Socialist Valls backs centrist Macron in race

Former prime minister Manuel Valls said Wednesday that he would vote for Emmanuel Macron in France’s presidential election, becoming the biggest name in the Socialist Party to turn his back on its official candidate and support the centrist instead.

Although it was not clear whether Valls’s defection would help poll favorite Macron, head of the new En Marche! (Onward!) party, it prompted anger among Socialists and media speculation about the survival of the country’s largest left-wing party.

Valls, whose announcement came days after Socialist Defense Minister Jean-Yves Le Drian deserted to Macron, said he wanted to do all he could to ensure that far-right leader Marine Le Pen, appearing second in polls, did not win power.

“I’m not going to take any risks,” Valls said, adding that Le Pen’s score potential was seriously underrated. “I will vote for Emmanuel Macron,” he said.

Opinion polls show Macron winning the presidency in a second-round vote on May 7, facing off against Le Pen. The polls show Socialist Benoît Hamon set for a humiliating fifth-place finish in the elimination round on April 23.

The news of Valls’s defection came a day after third-place candidate François Fillon, under formal judicial investigation on suspicion of financial impropriety, suffered a further blow when his wife was put under formal investigation, as well.

— Reuters

U.N.: Malaria has killed 4,000 since January

An outbreak of malaria has killed more than 4,000 people in Burundi this year, the United Nations said Wednesday, a dramatic increase over the 700 victims the government announced just two weeks ago.

Millions have been affected by malaria in the East African nation since January 2016, the report by the U.N. humanitarian office said. Burundi, one of the world’s poorest countries, has a population of about 11 million.

The malaria cases are “well beyond the epidemic threshold,” the report said, citing World Health Organization investigators.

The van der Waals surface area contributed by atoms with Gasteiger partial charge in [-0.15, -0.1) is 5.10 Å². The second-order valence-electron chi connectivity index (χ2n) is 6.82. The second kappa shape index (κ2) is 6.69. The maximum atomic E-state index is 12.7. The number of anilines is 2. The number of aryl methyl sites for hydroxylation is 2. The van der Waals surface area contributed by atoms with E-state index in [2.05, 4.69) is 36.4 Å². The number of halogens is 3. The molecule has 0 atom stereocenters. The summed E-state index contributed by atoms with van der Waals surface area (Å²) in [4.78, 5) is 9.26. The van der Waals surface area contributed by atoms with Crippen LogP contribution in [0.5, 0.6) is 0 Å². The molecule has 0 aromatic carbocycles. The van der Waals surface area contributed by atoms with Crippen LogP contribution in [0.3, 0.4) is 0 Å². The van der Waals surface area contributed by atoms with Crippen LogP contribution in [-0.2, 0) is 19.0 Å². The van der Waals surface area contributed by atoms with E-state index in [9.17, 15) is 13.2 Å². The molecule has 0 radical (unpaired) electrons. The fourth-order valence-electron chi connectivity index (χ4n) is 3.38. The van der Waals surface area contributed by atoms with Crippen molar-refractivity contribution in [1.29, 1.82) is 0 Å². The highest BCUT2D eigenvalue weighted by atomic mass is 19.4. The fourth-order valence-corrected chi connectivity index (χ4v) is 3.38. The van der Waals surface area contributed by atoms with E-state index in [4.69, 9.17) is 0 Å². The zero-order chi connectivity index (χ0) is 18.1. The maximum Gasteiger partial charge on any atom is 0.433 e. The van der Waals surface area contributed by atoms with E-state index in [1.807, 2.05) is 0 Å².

The outbreak is the latest crisis for Burundi, which has been racked by political violence since 2015 and faces food shortages that the United Nations says have left nearly 1 in 10 people with severe food insecurity.

The political crisis began with President Pierre Nkurunziza’s ultimately successful decision in April 2015 to seek a third term, a move that critics called unconstitutional. Hundreds have been killed, and more than 380,000 Burundians have fled to neighboring countries.

— Associated Press

Mexican journalist wounded in shooting: A reporter in Mexico’s gulf coast state of Veracruz is in serious condition after being shot in a region plagued by drug cartel violence. The president of the state commission for the protection of journalists said a bullet punctured the lung of Armando Arrieta Granados, the news editor at La Opinión de Poza Rica. It was the second attack in two days targeting a journalist in Mexico. A bodyguard for a threatened journalist was fatally shot Tuesday in San Jose del Cabo.

Israeli police kill Palestinian attacker: Israeli police fatally shot a Palestinian woman who attacked officers with a pair of scissors near Jerusalem’s Old City, a police spokesman said. Micky Rosenfeld said the 49-year-old woman from East Jerusalem had tried to stab officers near the Damascus Gate. The woman’s son was accidently killed last year when officers opened fire on the car in which he was riding.

Somali lawmakers approve new cabinet: Somalia’s parliament has endorsed the country’s new cabinet, a victory for the prime minister after more than 100 legislators challenged his nominations last week. Some lawmakers had said that the proposed cabinet went against the power-sharing formula that Somalia’s powerful clans had agreed on. The fragile central government is trying to assert itself after the election of Somali American President Mohamed Abdullahi Mohamed last month.

Ivory Coast’s former first lady cleared of war crimes: A court in Ivory Coast acquitted former first lady Simone Gbagbo of crimes against humanity and war-crimes charges linked to her role in a 2011 civil war that killed about 3,000 people, state television announced. The trial was held in an Ivorian court after the government rejected her extradition to the International Criminal Court in The Hague. Gbagbo’s husband, ex-president Laurent Gbagbo, is standing trial before the ICC on similar charges.

— From news services